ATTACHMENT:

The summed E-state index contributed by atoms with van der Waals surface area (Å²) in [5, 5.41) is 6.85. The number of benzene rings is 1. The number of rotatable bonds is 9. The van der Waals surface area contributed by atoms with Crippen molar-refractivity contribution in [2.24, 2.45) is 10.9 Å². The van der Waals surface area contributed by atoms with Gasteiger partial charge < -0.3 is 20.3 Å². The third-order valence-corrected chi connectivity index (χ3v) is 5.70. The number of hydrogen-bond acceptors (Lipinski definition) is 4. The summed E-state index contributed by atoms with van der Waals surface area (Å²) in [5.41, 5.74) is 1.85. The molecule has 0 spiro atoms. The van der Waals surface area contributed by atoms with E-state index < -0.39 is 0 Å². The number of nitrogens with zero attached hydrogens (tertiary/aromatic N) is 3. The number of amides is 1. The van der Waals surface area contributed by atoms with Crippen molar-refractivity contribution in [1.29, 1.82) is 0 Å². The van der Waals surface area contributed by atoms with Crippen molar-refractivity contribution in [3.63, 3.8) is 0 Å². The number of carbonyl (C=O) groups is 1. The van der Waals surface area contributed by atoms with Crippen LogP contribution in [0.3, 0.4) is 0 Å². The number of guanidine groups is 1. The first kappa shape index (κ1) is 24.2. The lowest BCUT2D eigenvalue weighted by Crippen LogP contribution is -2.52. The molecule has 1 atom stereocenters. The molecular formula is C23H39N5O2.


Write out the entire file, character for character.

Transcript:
The summed E-state index contributed by atoms with van der Waals surface area (Å²) in [5, 5.41) is 6.85. The number of benzene rings is 1. The number of rotatable bonds is 9. The van der Waals surface area contributed by atoms with Crippen molar-refractivity contribution in [2.24, 2.45) is 10.9 Å². The van der Waals surface area contributed by atoms with Gasteiger partial charge < -0.3 is 20.3 Å². The third-order valence-corrected chi connectivity index (χ3v) is 5.70. The number of hydrogen-bond acceptors (Lipinski definition) is 4. The summed E-state index contributed by atoms with van der Waals surface area (Å²) in [5.41, 5.74) is 1.85. The molecule has 0 spiro atoms. The van der Waals surface area contributed by atoms with E-state index < -0.39 is 0 Å². The number of nitrogens with zero attached hydrogens (tertiary/aromatic N) is 3. The number of amides is 1. The van der Waals surface area contributed by atoms with Crippen molar-refractivity contribution in [1.29, 1.82) is 0 Å². The van der Waals surface area contributed by atoms with Crippen molar-refractivity contribution in [3.63, 3.8) is 0 Å². The number of carbonyl (C=O) groups is 1. The van der Waals surface area contributed by atoms with Crippen LogP contribution in [0.3, 0.4) is 0 Å². The number of guanidine groups is 1. The first kappa shape index (κ1) is 24.2. The lowest BCUT2D eigenvalue weighted by Crippen LogP contribution is -2.52. The molecule has 1 atom stereocenters. The molecular formula is C23H39N5O2.